There’s no real good reason to have it set any hotter. It also means your boiler isn’t running as efficiently as it could be, which drives up your energy bills.

Try lowering your flow temperature to 65 degrees and see how it helps. If you have a combi boiler with no hot water cylinder, you can lower this even more. But be ready to turn it up again if your radiators can’t keep your home warm enough during a cold spell.

We’ve got more advice on our guide to boiler flow temperature.

Not making the most of your outdoor space in the summer

As the days get warmer and sunnier, not taking advantage of the free, infinite power of the sun could be costing you.

Although it’s a bit more effort to hang your clothes out on the line outside, relying exclusively on your tumble dryer for all your clothes drying wastes £50 a year in GB and £75 in NI.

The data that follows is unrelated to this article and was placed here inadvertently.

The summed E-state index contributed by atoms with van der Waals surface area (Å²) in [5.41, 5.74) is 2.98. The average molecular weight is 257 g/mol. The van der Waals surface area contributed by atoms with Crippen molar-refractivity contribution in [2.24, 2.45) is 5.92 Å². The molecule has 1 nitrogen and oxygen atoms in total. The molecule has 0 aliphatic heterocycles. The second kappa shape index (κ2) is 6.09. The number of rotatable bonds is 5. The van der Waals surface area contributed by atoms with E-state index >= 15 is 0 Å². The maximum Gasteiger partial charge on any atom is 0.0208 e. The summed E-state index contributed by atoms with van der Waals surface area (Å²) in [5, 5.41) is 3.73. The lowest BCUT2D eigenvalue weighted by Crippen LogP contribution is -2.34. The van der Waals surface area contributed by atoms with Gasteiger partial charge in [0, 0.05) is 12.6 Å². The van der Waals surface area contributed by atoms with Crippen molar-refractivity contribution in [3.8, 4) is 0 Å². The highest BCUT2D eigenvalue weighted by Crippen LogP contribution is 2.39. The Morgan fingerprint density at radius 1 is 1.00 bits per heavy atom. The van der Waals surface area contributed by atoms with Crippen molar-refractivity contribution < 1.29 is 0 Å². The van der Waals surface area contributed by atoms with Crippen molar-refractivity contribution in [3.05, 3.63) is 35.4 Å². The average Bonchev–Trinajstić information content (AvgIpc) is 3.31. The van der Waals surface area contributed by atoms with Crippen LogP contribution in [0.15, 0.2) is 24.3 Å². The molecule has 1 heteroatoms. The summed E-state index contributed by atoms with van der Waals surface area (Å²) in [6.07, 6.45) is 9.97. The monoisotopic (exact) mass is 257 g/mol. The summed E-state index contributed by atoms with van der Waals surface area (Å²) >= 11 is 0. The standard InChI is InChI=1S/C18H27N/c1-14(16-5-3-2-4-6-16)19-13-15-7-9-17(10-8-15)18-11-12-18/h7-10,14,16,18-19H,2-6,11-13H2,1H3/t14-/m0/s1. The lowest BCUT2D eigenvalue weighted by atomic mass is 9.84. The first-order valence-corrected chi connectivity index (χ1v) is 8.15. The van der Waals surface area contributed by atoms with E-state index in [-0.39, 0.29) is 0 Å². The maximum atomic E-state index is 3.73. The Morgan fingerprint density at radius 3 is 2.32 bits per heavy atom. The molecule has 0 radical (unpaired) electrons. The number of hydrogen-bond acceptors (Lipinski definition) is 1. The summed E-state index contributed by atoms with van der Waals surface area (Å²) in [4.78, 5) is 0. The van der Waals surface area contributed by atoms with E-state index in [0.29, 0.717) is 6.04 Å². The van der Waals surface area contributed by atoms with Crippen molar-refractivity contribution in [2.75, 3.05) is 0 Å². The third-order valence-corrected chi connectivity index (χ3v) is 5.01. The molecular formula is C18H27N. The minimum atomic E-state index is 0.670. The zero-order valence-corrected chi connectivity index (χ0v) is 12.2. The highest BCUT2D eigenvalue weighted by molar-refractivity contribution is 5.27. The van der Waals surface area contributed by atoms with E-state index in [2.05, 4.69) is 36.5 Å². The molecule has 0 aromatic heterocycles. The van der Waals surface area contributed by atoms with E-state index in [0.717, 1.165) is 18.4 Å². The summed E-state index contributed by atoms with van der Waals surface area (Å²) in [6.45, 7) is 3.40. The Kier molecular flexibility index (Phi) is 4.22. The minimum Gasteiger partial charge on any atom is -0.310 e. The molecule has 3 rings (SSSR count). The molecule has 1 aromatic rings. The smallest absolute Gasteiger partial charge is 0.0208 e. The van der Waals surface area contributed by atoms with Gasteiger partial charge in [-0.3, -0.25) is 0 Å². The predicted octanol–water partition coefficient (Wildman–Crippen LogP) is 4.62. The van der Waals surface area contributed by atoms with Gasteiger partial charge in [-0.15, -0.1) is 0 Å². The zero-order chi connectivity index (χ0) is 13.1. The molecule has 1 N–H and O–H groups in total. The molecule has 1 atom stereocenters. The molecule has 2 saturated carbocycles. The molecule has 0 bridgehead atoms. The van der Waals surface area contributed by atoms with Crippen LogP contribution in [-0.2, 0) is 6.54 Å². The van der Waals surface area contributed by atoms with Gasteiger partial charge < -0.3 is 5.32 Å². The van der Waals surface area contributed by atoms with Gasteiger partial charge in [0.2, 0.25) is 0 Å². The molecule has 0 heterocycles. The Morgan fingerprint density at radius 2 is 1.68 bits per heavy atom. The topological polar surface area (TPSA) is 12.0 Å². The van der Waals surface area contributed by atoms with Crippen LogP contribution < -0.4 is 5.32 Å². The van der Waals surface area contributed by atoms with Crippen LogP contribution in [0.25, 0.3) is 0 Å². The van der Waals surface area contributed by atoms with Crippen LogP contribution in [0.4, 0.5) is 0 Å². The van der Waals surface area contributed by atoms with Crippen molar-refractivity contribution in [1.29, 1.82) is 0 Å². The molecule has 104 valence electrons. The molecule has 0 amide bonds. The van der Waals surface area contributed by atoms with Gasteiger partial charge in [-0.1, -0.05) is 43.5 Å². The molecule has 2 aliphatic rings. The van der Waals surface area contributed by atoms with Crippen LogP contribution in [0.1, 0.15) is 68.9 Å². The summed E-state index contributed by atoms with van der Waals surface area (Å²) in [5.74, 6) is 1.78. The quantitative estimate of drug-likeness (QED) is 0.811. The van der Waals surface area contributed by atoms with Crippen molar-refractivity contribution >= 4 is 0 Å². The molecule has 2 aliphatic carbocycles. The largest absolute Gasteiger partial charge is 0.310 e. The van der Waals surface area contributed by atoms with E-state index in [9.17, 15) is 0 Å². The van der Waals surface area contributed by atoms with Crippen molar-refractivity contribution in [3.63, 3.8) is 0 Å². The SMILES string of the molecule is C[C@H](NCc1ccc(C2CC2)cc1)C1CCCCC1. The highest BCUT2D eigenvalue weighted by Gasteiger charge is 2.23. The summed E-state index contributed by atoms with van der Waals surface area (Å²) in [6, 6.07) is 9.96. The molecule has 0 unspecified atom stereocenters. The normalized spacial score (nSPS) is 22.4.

If the weather’s not perfect for drying outside, use a drying rack with lots of space around it in the warmest room of your house . The extra space means there’s greater airflow so the clothes dry faster and more evenly.

You should make sure there’s enough ventilation in the room to get rid of the water vapour that the clothes give up so you don’t end up with any probems from condensation.

For more summer tips, check out our blog on keeping your home cool in summer.

Blond young woman stands at the kitchen window and pours some water from a kettle into a mug

Filling the kettle every time you want a cuppa

According to World Tea News, Brits drink around three cups of tea a day, on average. That’s over 1,000 cups a year. With that in mind, it’s worth paying attention to how much energy you’re wasting every time you make a brew.

If you’re only making one cup of tea, fill the kettle to boil enough water for one cup of tea. Anything else is costing you around £10 a year in GB and 14 in NI.

The tr ouble is that many kettles have a ‘minimum water level’ of around 500ml. That’s more than you need for a standard mug and around twice the amount needed for a teacup.